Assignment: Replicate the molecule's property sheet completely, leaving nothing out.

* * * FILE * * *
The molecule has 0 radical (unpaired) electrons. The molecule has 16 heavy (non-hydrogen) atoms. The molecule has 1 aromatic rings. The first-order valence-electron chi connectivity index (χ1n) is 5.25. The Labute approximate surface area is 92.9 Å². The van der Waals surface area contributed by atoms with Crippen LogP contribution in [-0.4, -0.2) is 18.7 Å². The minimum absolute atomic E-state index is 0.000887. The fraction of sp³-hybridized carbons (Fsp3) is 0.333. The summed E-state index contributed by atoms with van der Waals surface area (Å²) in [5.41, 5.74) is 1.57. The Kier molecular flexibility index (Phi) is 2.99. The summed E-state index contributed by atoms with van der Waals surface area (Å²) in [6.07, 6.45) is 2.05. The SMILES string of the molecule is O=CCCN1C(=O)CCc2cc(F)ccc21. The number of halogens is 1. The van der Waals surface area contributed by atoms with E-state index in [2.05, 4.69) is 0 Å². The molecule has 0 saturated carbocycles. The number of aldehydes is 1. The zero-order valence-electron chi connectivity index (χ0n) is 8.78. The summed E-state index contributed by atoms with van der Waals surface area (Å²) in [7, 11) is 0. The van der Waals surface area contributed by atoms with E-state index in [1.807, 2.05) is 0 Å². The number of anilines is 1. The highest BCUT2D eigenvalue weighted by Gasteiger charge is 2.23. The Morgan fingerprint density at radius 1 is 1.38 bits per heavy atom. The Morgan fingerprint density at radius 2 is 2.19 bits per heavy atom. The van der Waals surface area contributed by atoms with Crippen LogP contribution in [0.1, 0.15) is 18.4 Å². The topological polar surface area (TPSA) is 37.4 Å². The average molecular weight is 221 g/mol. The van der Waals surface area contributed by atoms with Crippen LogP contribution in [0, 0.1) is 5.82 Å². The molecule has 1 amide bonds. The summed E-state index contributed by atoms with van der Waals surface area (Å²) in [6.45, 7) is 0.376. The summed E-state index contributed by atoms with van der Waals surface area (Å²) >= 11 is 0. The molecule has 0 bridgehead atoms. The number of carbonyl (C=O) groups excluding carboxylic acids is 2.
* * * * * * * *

The molecule has 0 radical (unpaired) electrons. The molecule has 16 heavy (non-hydrogen) atoms. The molecule has 1 aromatic rings. The first-order valence-electron chi connectivity index (χ1n) is 5.25. The Labute approximate surface area is 92.9 Å². The van der Waals surface area contributed by atoms with Crippen LogP contribution in [-0.4, -0.2) is 18.7 Å². The minimum absolute atomic E-state index is 0.000887. The fraction of sp³-hybridized carbons (Fsp3) is 0.333. The summed E-state index contributed by atoms with van der Waals surface area (Å²) in [5.41, 5.74) is 1.57. The Kier molecular flexibility index (Phi) is 2.99. The summed E-state index contributed by atoms with van der Waals surface area (Å²) in [6.07, 6.45) is 2.05. The SMILES string of the molecule is O=CCCN1C(=O)CCc2cc(F)ccc21. The number of halogens is 1. The van der Waals surface area contributed by atoms with E-state index in [2.05, 4.69) is 0 Å². The molecule has 0 saturated carbocycles. The number of aldehydes is 1. The zero-order valence-electron chi connectivity index (χ0n) is 8.78. The summed E-state index contributed by atoms with van der Waals surface area (Å²) in [7, 11) is 0. The van der Waals surface area contributed by atoms with E-state index in [1.807, 2.05) is 0 Å². The number of anilines is 1. The highest BCUT2D eigenvalue weighted by Gasteiger charge is 2.23. The Morgan fingerprint density at radius 1 is 1.38 bits per heavy atom. The Morgan fingerprint density at radius 2 is 2.19 bits per heavy atom. The van der Waals surface area contributed by atoms with Crippen LogP contribution in [0.1, 0.15) is 18.4 Å². The topological polar surface area (TPSA) is 37.4 Å². The average molecular weight is 221 g/mol. The van der Waals surface area contributed by atoms with Crippen LogP contribution in [0, 0.1) is 5.82 Å². The molecule has 1 amide bonds. The summed E-state index contributed by atoms with van der Waals surface area (Å²) in [6.45, 7) is 0.376. The summed E-state index contributed by atoms with van der Waals surface area (Å²) >= 11 is 0. The molecule has 0 bridgehead atoms. The number of carbonyl (C=O) groups excluding carboxylic acids is 2.